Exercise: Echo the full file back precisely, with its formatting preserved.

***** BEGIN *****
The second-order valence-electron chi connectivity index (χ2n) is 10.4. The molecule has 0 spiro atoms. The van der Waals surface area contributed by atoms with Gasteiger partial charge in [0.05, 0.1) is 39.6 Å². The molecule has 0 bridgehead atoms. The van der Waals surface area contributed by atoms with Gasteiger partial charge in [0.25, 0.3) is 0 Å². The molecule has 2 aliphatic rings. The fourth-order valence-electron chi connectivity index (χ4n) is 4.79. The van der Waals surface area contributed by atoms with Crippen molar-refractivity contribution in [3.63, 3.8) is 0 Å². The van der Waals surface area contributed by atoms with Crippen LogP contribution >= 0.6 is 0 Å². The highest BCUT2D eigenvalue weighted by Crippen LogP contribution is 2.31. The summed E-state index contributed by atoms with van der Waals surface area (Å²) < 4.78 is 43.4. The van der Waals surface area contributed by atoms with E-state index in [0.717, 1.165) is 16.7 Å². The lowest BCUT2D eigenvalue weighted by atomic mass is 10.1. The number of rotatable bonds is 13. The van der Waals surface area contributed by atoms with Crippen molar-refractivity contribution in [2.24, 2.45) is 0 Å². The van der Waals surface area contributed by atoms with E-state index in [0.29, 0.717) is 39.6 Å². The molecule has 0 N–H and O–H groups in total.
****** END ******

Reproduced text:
The second-order valence-electron chi connectivity index (χ2n) is 10.4. The molecule has 0 spiro atoms. The van der Waals surface area contributed by atoms with Gasteiger partial charge in [0.05, 0.1) is 39.6 Å². The molecule has 0 bridgehead atoms. The van der Waals surface area contributed by atoms with Gasteiger partial charge in [0.25, 0.3) is 0 Å². The molecule has 2 aliphatic rings. The fourth-order valence-electron chi connectivity index (χ4n) is 4.79. The van der Waals surface area contributed by atoms with Crippen molar-refractivity contribution in [3.63, 3.8) is 0 Å². The van der Waals surface area contributed by atoms with Crippen LogP contribution >= 0.6 is 0 Å². The highest BCUT2D eigenvalue weighted by Crippen LogP contribution is 2.31. The summed E-state index contributed by atoms with van der Waals surface area (Å²) < 4.78 is 43.4. The van der Waals surface area contributed by atoms with E-state index in [0.717, 1.165) is 16.7 Å². The lowest BCUT2D eigenvalue weighted by atomic mass is 10.1. The number of rotatable bonds is 13. The van der Waals surface area contributed by atoms with Crippen molar-refractivity contribution in [2.24, 2.45) is 0 Å². The van der Waals surface area contributed by atoms with E-state index in [0.29, 0.717) is 39.6 Å². The molecule has 0 N–H and O–H groups in total.